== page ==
Garrison told JTA that he had libertarian Jewish friends who will vouch that he is not anti-Semitic. He also sent along an email defending him that was signed by someone identifying himself as Rabbi Joseph Kolakowski and calling himself the “Grand Rabbi of Koblentz.”

JTA reached out to Kolakowski, who said he directs a chaplaincy program at a prison in Pennsylvania and took the title to honor his ancestor from the city in Germany.

Kolakowski also said that while he does not know Garrison personally, he “reject[s] the entire ideology of ‘Semitism’ and ‘anti-Semitism.’”

“There was no reference to the Torah faith or religion in Mr. Garrison’s cartoon,” Kolakowski wrote. “I believe that George Soros is an enemy to the basic fundamental ideas of America and he is a very dangerous individual.”

On his website, Garrison describes himself as “an independent political cartoonist based in Northwest Montana.” His cartoons have been posted on the right-wing site Breitbart and and the conspiracy site InfoWars.

“I’m a conservative libertarian cartoonist,” he told JTA. “I’m pro-constitution and pro-liberty. I’m anti-war, anti-big government, and especially anti-socialism, which I consider to be evil.”

According to his site, Garrison began drawing cartoons in 2009 “to protest the central banker bailout, bloated government and the slide toward tyranny.” The site also notes, as did a recent article in Wired, that his work has often been defaced by far-right internet trolls who add racist and anti-Semitic images and messages that he rejects.

Indeed, he accused the ADL of libel because the organization used one of those defaced cartoons as part of a guide on anti-Semitic stereotypes about Jews and money. The ADL posted a version of a cartoon on which others had juxtaposed stereotypical images of Jews. It doesn’t call out Garrison by name, although his signature is on the doctored cartoon.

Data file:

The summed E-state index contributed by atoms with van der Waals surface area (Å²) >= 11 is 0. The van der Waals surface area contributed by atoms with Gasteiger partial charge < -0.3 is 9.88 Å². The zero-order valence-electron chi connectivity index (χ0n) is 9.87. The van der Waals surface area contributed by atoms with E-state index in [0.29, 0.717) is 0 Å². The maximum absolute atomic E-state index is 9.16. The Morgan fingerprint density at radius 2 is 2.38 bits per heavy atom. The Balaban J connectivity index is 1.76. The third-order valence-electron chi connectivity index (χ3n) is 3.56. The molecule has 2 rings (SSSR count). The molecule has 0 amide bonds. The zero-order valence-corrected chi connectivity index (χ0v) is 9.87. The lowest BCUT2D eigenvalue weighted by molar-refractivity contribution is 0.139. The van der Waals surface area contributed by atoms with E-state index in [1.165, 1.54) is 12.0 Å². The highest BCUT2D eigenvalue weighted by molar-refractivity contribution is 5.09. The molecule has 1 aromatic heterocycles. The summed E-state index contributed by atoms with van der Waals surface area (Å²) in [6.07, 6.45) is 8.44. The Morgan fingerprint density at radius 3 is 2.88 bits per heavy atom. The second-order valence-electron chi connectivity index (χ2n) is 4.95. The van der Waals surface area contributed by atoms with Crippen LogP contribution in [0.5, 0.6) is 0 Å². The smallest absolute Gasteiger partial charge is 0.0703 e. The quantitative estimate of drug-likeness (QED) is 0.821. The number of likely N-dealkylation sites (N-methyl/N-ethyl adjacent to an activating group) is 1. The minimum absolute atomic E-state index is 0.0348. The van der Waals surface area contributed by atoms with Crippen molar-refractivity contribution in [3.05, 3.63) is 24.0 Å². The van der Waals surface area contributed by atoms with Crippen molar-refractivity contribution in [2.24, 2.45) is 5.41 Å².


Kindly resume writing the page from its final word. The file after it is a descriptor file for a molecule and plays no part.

“We’re thinking about suing them,” Garrison wrote. “One more thing — who are they to set themselves up as arbiters of free speech? They enjoy vilifying people and getting people fired for using free speech. The ADL is the one engaging in hate speech, not me.”

Critics of the White House decision to invite Garrison to Thursday’s social media summit — which is expected to focus on alleged anti-conservative bias among tech companies — noted that President Trump had been highly critical of a cartoon in The New York Times International Edition that Trump and many others called anti-Semitic.

The Times later apologized for that April cartoon, which depicted Israeli Prime Minister Benjamin Netanyahu as a dog wearing a Star of David collar and leading a blind, yarmulke-clad Trump.

Asked about that cartoon, Garrison replied, “The newspaper should not have apologized.”

“The time for editors to be judicious is BEFORE such a thing gets printed,” Garrison told JTA. “If they want editorial cartoons to be inoffensive, then they will also become ineffectual. Cartoons are supposed to either make someone happy or angry. All else is political correctness.”